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[Este artículo se publicó en la revista online de la disquera Circle Into Square, de Portland, Oregon]

Garifuna.- Also known as Garinago. They are considered the only black nation in the Americas who were never slaves. This is explained because the Garifuna, as their oral tradition has it, descend from Arawak and Carib people (two of the nations that lived in the Caribbean before the arrival of the Europeans in the 16th century), who got mixed with West African people who survived the foundering of the ship that brought them to this continent to be slaves.  Garifunas currently live mostly in the Caribbean coasts of Belize, Guatemala, Honduras and Nicaragua.


Buyei.- A spiritual mentor for the Garifuna. The Buyei serves as a link between the living and their deceased ancestors, and he often communicates the advice or messages that ancestors send to their relatives. The advice can cover practically any aspect of life, from regular life decisions to the best way to treat an illness.


Celebrity.- A person who has acquired special notoriety.


Tradition.- The set of practices, beliefs, and customs, that make up the identity of a nation.  Local traditions in our day and age are thought to be at risk due to the relentless erosion of globalization and their tendency to homogenize societies.



Andy Palacio was preparing a new album. Palacio had in recent years earned a name as Belize’s most renowned Punta Rock artist, but he wasn’t satisfied. Punta Rock is an upbeat genre, only intended at making people dance at parties, and Palacio felt that there is much more that the Garifuna could contribute to music. He was in good company for that. His producer, Ivan Duran, founded Stonetree Records and was the first Belizean producer to be more focused in researching the culture of his country than in making a quick buck with the easy-to-sell dance rhythms.


While going through the roster of songs that were ready to be recorded, Palacio showed the producer a song that he wanted to include, even though it wasn’t written by him. The song had a slower pace than most of his songs. Although it had a natural flowing rhythm, it wasn’t really a dance song. The strength of the song seemed to lie more in the beautiful melody of the voice.


- Who wrote this? Ivan Duran asks.

- My uncle Paul, who lives in Punta Gorda.

- I want to meet him.


They went looking for him, but before we get into that, let’s close the scene saying that the song was actually recorded. The album –Keimoun– was a success, the first Belizean record to receive international acclaim, and started a new trend in Garifuna music. But most importantly, it planted the seed of an album that would have lasting and profound effects on Garifuna culture.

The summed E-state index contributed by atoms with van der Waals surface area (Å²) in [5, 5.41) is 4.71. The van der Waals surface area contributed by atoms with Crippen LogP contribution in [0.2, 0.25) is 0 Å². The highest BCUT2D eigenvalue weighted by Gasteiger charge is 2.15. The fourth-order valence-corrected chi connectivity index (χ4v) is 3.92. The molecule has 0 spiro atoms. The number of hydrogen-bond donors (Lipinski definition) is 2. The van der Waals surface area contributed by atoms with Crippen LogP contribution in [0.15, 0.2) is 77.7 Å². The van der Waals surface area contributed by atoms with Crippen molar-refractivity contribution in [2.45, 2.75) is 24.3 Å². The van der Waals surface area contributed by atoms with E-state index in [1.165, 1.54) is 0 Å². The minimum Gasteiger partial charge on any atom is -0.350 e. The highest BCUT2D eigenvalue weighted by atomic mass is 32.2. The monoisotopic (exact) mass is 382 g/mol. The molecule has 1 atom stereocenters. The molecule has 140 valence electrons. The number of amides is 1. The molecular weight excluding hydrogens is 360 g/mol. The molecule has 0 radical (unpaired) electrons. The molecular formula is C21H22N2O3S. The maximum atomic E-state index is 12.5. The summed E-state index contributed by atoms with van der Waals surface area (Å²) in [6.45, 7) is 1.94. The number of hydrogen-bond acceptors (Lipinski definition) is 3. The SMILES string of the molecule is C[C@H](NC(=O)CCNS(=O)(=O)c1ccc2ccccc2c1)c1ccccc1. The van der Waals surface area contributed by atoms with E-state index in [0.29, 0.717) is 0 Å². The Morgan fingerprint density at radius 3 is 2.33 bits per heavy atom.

The man who wrote the song was called Paul Nabor, and he had lived a unique life. Later, after the explosion of the album, when it became necessary to get him a passport to tour the many countries that were waiting for him, they would discover that there were no official records of his birth. Paul Nabor was evidently old, but nobody knew exactly how old. He had lived between Belize, Guatemala and Honduras for his entire life, at times spending the night –and this is no metaphor- wherever the current would have the night catch him. He was a fisherman. He had been a boxer. When Ivan Duran and Andy Palacio went looking for him, he was a buyei, the spiritual counselor of his town of Punta Gorda.


At Ivan’s request, he showed them more songs he had written. He told them about this music, which was called Paranda. He told them he was among the last handful of people who played it. 


The next few years founded them researching in Belize, Guatemala and Honduras, looking for the musicians, getting them together, recording the music. The resulting album Paranda: Africa in Central America, catapulted Nabor and the Paranderos to global recognition, touring Europe, the United States and Mexico. But, again, most importantly, that album took the genre, at the very moment when it was about to become extinct, and saved it from disappearing. Now, 12 years after its release, it has become evident that there is a new generation of musicians that look up to the example of Paul Nabor and Andy Palacio, and who don’t have to look further than home to find a path that is both meaningful and promising. New Garifuna musicians know that they don’t have to be a star like Kanye West, they can be a star like Paul Nabor.


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